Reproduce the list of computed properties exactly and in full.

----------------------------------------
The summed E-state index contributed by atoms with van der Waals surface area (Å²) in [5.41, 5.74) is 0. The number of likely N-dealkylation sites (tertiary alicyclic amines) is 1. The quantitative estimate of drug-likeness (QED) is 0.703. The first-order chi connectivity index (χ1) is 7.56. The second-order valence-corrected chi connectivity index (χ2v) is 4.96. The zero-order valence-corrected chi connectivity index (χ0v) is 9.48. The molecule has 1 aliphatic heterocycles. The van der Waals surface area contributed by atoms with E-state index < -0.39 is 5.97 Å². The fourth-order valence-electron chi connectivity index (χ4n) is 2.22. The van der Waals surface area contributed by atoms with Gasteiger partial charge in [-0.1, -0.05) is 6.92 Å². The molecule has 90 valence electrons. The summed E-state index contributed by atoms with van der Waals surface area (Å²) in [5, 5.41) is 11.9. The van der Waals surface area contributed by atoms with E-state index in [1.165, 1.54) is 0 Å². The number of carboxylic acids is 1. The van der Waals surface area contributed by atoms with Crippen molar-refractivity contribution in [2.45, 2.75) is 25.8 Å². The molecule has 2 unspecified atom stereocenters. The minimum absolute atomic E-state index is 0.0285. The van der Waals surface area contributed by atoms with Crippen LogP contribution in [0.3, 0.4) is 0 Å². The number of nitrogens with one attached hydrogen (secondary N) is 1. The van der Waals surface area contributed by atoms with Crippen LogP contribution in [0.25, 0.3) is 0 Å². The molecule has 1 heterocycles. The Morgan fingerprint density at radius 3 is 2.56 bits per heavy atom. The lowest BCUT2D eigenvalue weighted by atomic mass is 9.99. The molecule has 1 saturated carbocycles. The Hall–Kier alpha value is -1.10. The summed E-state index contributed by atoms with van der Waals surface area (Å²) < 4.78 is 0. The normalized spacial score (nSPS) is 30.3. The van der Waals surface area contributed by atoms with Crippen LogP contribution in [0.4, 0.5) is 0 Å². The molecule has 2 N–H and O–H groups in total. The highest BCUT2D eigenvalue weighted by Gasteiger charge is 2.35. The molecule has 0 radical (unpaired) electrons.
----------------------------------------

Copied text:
The summed E-state index contributed by atoms with van der Waals surface area (Å²) in [5.41, 5.74) is 0. The number of likely N-dealkylation sites (tertiary alicyclic amines) is 1. The quantitative estimate of drug-likeness (QED) is 0.703. The first-order chi connectivity index (χ1) is 7.56. The second-order valence-corrected chi connectivity index (χ2v) is 4.96. The zero-order valence-corrected chi connectivity index (χ0v) is 9.48. The molecule has 1 aliphatic heterocycles. The van der Waals surface area contributed by atoms with E-state index < -0.39 is 5.97 Å². The fourth-order valence-electron chi connectivity index (χ4n) is 2.22. The van der Waals surface area contributed by atoms with Gasteiger partial charge in [-0.1, -0.05) is 6.92 Å². The molecule has 90 valence electrons. The summed E-state index contributed by atoms with van der Waals surface area (Å²) in [5, 5.41) is 11.9. The van der Waals surface area contributed by atoms with E-state index in [1.165, 1.54) is 0 Å². The number of carboxylic acids is 1. The van der Waals surface area contributed by atoms with Crippen molar-refractivity contribution in [2.45, 2.75) is 25.8 Å². The molecule has 2 unspecified atom stereocenters. The minimum absolute atomic E-state index is 0.0285. The van der Waals surface area contributed by atoms with Crippen LogP contribution in [0.3, 0.4) is 0 Å². The number of nitrogens with one attached hydrogen (secondary N) is 1. The van der Waals surface area contributed by atoms with Crippen LogP contribution in [0.25, 0.3) is 0 Å². The molecule has 1 heterocycles. The Morgan fingerprint density at radius 3 is 2.56 bits per heavy atom. The lowest BCUT2D eigenvalue weighted by atomic mass is 9.99. The molecule has 1 saturated carbocycles. The Hall–Kier alpha value is -1.10. The summed E-state index contributed by atoms with van der Waals surface area (Å²) < 4.78 is 0. The normalized spacial score (nSPS) is 30.3. The van der Waals surface area contributed by atoms with Crippen LogP contribution in [0.4, 0.5) is 0 Å². The molecule has 2 N–H and O–H groups in total. The highest BCUT2D eigenvalue weighted by Gasteiger charge is 2.35. The molecule has 0 radical (unpaired) electrons.